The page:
Second and most importantly, I was too proud to admit that I couldn’t deal with my stomach problems myself. I read tons of stories online about people who were able to heal their digestive issues through their own research. I tried so hard to do that, and I felt like a failure.

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But after I graduated from college earlier this year, I decided to start acting like I was an adult. Fake it til you make it, right? Three and a half years of chronic constipation—nearly my entire college career—was enough. In this spirit of forced adulthood, I finally made an appointment with my gastroenterologist.

I was prepared for battle when I went into the exam room. I was ready with a mental list of every symptom, everything I’d tried, all the doctors I’d seen, everything this undiagnosed issue had cost me for the last three years. When I saw him a few years ago, I wavered more about my complaints. Now I was pretty forceful about saying that something was wrong and I needed help. I was ready for paper gowns and lubricant. I was ready to do what needed to be done.


But all my preparation was unnecessary. Once I told the doctor my primary symptoms, he looked at me like I had three heads, and said, “Well, you have IBS,” as if I had overlooked a huge neon sign flashing those three initials.

I was taken aback. This doctor wasn’t puzzled? I didn’t have to undress and get in a weird position? He wasn’t going to give me some wishy-washy answer about a possible non-celiac gluten sensitivity, or a “twisted” colon, or maybe I should drink more water? No, he was resolute.

Turns out constipation is a hallmark sign of IBS, or IBS-C, to be precise—a form of irritable bowel syndrome with constipation as a main symptom. When you think of IBS, most people probably imagine diarrhea or stomach cramps, but constipation is often a sign as well, it turns out. IBS is not actually a disease but a collection of symptoms. It tends to strike people before the age of 35, and women are more likely to have it than men, I later found out.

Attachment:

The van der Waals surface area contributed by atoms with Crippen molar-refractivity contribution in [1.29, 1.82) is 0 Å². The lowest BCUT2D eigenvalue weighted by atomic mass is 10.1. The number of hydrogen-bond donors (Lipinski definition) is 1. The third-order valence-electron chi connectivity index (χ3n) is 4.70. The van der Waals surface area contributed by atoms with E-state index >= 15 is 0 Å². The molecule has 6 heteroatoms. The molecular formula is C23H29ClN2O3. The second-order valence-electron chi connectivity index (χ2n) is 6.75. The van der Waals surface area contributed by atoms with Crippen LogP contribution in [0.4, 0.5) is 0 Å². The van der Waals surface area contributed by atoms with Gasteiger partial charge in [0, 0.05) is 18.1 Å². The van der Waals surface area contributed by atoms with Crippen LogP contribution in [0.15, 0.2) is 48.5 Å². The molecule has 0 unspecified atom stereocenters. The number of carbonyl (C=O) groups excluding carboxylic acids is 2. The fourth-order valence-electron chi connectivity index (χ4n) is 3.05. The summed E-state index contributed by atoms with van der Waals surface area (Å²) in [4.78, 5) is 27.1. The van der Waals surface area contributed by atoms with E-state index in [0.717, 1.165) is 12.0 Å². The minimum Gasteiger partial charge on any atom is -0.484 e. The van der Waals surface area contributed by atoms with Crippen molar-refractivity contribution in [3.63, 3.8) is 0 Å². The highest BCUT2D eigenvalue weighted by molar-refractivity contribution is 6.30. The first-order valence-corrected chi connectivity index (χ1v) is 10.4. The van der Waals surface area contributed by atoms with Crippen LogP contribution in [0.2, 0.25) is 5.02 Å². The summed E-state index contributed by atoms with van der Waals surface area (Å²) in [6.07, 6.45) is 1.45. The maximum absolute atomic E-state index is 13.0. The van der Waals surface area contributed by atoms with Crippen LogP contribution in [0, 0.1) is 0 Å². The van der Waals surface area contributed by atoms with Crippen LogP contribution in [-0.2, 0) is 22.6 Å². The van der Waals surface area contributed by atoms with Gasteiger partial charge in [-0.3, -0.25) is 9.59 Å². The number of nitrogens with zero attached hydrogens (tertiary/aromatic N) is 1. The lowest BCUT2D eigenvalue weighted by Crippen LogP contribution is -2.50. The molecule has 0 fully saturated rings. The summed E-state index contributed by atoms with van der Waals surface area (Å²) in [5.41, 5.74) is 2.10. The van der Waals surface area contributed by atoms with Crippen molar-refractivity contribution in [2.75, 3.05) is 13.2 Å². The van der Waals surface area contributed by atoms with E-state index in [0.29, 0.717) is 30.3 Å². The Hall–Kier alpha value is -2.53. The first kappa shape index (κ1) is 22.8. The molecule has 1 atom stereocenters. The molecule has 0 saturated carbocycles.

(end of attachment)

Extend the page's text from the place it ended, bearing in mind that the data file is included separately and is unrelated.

To treat what I had always experienced as an infuriating and totally mystifying problem, the doctor recommended a regimen of non-prescription medications available any drugstore. Twice a day, I take a fiber pill and a laxative with a full glass of water. Then before bed, I take a probiotic supplement and mix a different laxative into a glass of water. My evenings are very well-hydrated.

That’s it. It’s not invasive, it’s not risky, and it started working within a few days, I swear. Without being graphic, I can say that in the last few weeks, my time in the bathroom has become much more productive and much less time-consuming.

I still have to watch what I eat. I try to stay away from gluten (I was never diagnosed with a gluten allergy but I find that the less I consume, the better my digestive system works) and dairy unless there’s a special occasion, or there’s cake in the office. My belly bloat is mostly gone too. As dramatic as it sounds, thanks to this experience, feel more in control of my body and my life.